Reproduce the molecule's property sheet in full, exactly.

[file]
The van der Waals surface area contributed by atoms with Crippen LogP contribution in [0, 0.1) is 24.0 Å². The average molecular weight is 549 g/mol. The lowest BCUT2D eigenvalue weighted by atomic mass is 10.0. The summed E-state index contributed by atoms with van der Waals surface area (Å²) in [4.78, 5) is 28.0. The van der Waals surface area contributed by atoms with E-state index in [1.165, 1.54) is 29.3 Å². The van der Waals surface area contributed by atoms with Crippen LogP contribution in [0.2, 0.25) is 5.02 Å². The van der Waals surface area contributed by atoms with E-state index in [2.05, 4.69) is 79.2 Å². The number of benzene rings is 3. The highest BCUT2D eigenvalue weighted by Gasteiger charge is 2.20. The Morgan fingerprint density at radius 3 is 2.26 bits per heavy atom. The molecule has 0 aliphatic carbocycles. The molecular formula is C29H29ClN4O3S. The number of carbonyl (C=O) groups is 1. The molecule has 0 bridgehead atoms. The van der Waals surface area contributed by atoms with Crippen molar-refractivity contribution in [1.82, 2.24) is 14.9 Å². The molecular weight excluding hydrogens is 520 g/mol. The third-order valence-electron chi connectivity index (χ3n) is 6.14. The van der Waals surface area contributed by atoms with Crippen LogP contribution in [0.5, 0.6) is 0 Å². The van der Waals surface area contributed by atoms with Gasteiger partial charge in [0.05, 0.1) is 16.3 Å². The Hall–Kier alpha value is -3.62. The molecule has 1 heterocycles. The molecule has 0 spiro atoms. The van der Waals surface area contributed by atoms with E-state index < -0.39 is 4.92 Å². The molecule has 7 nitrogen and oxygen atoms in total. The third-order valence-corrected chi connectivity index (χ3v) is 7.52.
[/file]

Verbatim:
The van der Waals surface area contributed by atoms with Crippen LogP contribution in [0, 0.1) is 24.0 Å². The average molecular weight is 549 g/mol. The lowest BCUT2D eigenvalue weighted by atomic mass is 10.0. The summed E-state index contributed by atoms with van der Waals surface area (Å²) in [4.78, 5) is 28.0. The van der Waals surface area contributed by atoms with E-state index in [1.165, 1.54) is 29.3 Å². The van der Waals surface area contributed by atoms with Crippen LogP contribution in [0.2, 0.25) is 5.02 Å². The van der Waals surface area contributed by atoms with E-state index in [2.05, 4.69) is 79.2 Å². The number of benzene rings is 3. The highest BCUT2D eigenvalue weighted by Gasteiger charge is 2.20. The Morgan fingerprint density at radius 3 is 2.26 bits per heavy atom. The molecule has 0 aliphatic carbocycles. The molecular formula is C29H29ClN4O3S. The number of carbonyl (C=O) groups is 1. The molecule has 0 bridgehead atoms. The van der Waals surface area contributed by atoms with Crippen molar-refractivity contribution in [1.82, 2.24) is 14.9 Å². The molecular weight excluding hydrogens is 520 g/mol. The third-order valence-electron chi connectivity index (χ3n) is 6.14. The van der Waals surface area contributed by atoms with Crippen LogP contribution in [0.5, 0.6) is 0 Å². The van der Waals surface area contributed by atoms with Gasteiger partial charge in [0.05, 0.1) is 16.3 Å². The Hall–Kier alpha value is -3.62. The molecule has 1 heterocycles. The molecule has 0 spiro atoms. The van der Waals surface area contributed by atoms with E-state index < -0.39 is 4.92 Å². The molecule has 7 nitrogen and oxygen atoms in total. The third-order valence-corrected chi connectivity index (χ3v) is 7.52.